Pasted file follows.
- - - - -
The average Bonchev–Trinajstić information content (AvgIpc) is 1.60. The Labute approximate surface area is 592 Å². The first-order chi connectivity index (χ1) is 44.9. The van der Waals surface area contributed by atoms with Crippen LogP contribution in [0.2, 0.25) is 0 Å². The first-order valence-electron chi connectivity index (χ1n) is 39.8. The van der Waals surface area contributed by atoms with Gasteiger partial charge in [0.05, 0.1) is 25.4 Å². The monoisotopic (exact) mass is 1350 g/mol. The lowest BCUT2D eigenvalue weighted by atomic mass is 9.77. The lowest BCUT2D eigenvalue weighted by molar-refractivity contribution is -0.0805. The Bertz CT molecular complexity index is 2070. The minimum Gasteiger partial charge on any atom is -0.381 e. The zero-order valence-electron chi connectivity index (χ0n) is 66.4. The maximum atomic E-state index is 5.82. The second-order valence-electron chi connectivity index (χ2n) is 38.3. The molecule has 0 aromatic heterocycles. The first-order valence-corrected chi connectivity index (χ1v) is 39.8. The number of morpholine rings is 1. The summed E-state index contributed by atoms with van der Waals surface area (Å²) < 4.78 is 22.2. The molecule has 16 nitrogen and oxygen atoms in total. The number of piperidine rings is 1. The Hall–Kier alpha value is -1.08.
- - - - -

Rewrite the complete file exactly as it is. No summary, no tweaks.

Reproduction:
The average Bonchev–Trinajstić information content (AvgIpc) is 1.60. The Labute approximate surface area is 592 Å². The first-order chi connectivity index (χ1) is 44.9. The van der Waals surface area contributed by atoms with Crippen LogP contribution in [0.2, 0.25) is 0 Å². The first-order valence-electron chi connectivity index (χ1n) is 39.8. The van der Waals surface area contributed by atoms with Gasteiger partial charge in [0.05, 0.1) is 25.4 Å². The monoisotopic (exact) mass is 1350 g/mol. The lowest BCUT2D eigenvalue weighted by atomic mass is 9.77. The lowest BCUT2D eigenvalue weighted by molar-refractivity contribution is -0.0805. The Bertz CT molecular complexity index is 2070. The minimum Gasteiger partial charge on any atom is -0.381 e. The zero-order valence-electron chi connectivity index (χ0n) is 66.4. The maximum atomic E-state index is 5.82. The second-order valence-electron chi connectivity index (χ2n) is 38.3. The molecule has 0 aromatic heterocycles. The first-order valence-corrected chi connectivity index (χ1v) is 39.8. The number of morpholine rings is 1. The summed E-state index contributed by atoms with van der Waals surface area (Å²) < 4.78 is 22.2. The molecule has 16 nitrogen and oxygen atoms in total. The number of piperidine rings is 1. The Hall–Kier alpha value is -1.08.